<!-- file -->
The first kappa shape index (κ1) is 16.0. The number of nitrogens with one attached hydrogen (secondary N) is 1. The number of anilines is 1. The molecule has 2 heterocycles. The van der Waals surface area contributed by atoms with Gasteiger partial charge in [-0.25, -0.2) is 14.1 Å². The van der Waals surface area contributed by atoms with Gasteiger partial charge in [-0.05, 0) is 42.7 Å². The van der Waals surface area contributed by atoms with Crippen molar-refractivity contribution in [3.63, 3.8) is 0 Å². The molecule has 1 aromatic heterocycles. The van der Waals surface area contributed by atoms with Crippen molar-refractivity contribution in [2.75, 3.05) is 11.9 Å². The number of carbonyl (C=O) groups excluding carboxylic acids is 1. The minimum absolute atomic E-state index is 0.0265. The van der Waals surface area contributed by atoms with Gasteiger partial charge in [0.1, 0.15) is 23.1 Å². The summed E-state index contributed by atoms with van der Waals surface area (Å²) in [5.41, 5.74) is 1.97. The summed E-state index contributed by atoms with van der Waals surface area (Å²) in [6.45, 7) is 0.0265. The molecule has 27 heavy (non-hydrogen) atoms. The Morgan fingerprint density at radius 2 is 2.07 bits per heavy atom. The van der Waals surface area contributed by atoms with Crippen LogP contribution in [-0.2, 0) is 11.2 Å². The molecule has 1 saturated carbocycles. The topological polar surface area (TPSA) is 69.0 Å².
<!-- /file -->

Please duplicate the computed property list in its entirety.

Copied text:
The first kappa shape index (κ1) is 16.0. The number of nitrogens with one attached hydrogen (secondary N) is 1. The number of anilines is 1. The molecule has 2 heterocycles. The van der Waals surface area contributed by atoms with Gasteiger partial charge in [-0.25, -0.2) is 14.1 Å². The van der Waals surface area contributed by atoms with Gasteiger partial charge in [-0.05, 0) is 42.7 Å². The van der Waals surface area contributed by atoms with Crippen molar-refractivity contribution in [3.63, 3.8) is 0 Å². The molecule has 1 aromatic heterocycles. The van der Waals surface area contributed by atoms with Crippen molar-refractivity contribution in [2.75, 3.05) is 11.9 Å². The number of carbonyl (C=O) groups excluding carboxylic acids is 1. The minimum absolute atomic E-state index is 0.0265. The van der Waals surface area contributed by atoms with Gasteiger partial charge in [0.1, 0.15) is 23.1 Å². The summed E-state index contributed by atoms with van der Waals surface area (Å²) in [5.41, 5.74) is 1.97. The summed E-state index contributed by atoms with van der Waals surface area (Å²) in [6.45, 7) is 0.0265. The molecule has 27 heavy (non-hydrogen) atoms. The Morgan fingerprint density at radius 2 is 2.07 bits per heavy atom. The van der Waals surface area contributed by atoms with Crippen LogP contribution in [-0.2, 0) is 11.2 Å². The molecule has 1 saturated carbocycles. The topological polar surface area (TPSA) is 69.0 Å².